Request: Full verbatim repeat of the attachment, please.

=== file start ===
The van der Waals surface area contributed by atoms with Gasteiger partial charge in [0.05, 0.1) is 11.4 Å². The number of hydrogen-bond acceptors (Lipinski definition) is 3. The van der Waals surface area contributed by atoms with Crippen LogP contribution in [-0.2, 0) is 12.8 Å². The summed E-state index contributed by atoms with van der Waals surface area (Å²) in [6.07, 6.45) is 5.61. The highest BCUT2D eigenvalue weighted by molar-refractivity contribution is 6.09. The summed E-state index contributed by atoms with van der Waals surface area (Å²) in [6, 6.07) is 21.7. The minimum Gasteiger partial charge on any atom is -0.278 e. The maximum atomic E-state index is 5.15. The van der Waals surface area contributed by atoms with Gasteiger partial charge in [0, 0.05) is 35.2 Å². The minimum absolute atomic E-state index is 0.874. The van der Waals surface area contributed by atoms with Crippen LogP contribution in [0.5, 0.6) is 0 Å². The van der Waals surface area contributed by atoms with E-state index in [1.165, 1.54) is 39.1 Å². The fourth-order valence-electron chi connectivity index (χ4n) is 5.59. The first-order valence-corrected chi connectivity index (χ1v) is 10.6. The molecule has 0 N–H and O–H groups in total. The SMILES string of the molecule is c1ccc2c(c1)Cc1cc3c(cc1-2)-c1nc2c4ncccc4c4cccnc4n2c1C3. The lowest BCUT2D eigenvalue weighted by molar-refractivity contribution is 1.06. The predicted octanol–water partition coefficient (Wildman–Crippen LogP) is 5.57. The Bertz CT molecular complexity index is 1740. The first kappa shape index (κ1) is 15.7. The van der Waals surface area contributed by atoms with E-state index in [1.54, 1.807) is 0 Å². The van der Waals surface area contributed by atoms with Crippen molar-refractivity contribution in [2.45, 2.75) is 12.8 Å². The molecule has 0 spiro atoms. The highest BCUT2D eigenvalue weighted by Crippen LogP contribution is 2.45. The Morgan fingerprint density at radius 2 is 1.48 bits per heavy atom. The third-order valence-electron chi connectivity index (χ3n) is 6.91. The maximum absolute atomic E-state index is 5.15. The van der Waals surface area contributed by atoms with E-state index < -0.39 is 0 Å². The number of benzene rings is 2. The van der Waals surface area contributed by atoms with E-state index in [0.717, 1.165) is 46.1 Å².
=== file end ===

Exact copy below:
The van der Waals surface area contributed by atoms with Gasteiger partial charge in [0.05, 0.1) is 11.4 Å². The number of hydrogen-bond acceptors (Lipinski definition) is 3. The van der Waals surface area contributed by atoms with Crippen LogP contribution in [-0.2, 0) is 12.8 Å². The summed E-state index contributed by atoms with van der Waals surface area (Å²) in [6.07, 6.45) is 5.61. The highest BCUT2D eigenvalue weighted by molar-refractivity contribution is 6.09. The summed E-state index contributed by atoms with van der Waals surface area (Å²) in [6, 6.07) is 21.7. The minimum Gasteiger partial charge on any atom is -0.278 e. The maximum atomic E-state index is 5.15. The van der Waals surface area contributed by atoms with Gasteiger partial charge in [0, 0.05) is 35.2 Å². The minimum absolute atomic E-state index is 0.874. The van der Waals surface area contributed by atoms with Crippen LogP contribution in [0.5, 0.6) is 0 Å². The van der Waals surface area contributed by atoms with E-state index in [1.165, 1.54) is 39.1 Å². The fourth-order valence-electron chi connectivity index (χ4n) is 5.59. The first-order valence-corrected chi connectivity index (χ1v) is 10.6. The molecule has 0 N–H and O–H groups in total. The SMILES string of the molecule is c1ccc2c(c1)Cc1cc3c(cc1-2)-c1nc2c4ncccc4c4cccnc4n2c1C3. The lowest BCUT2D eigenvalue weighted by molar-refractivity contribution is 1.06. The predicted octanol–water partition coefficient (Wildman–Crippen LogP) is 5.57. The Bertz CT molecular complexity index is 1740. The first kappa shape index (κ1) is 15.7. The van der Waals surface area contributed by atoms with E-state index in [1.54, 1.807) is 0 Å². The van der Waals surface area contributed by atoms with Crippen molar-refractivity contribution in [2.45, 2.75) is 12.8 Å². The molecule has 0 spiro atoms. The highest BCUT2D eigenvalue weighted by Crippen LogP contribution is 2.45. The Morgan fingerprint density at radius 2 is 1.48 bits per heavy atom. The third-order valence-electron chi connectivity index (χ3n) is 6.91. The maximum absolute atomic E-state index is 5.15. The van der Waals surface area contributed by atoms with E-state index < -0.39 is 0 Å². The number of benzene rings is 2. The van der Waals surface area contributed by atoms with E-state index in [0.717, 1.165) is 46.1 Å².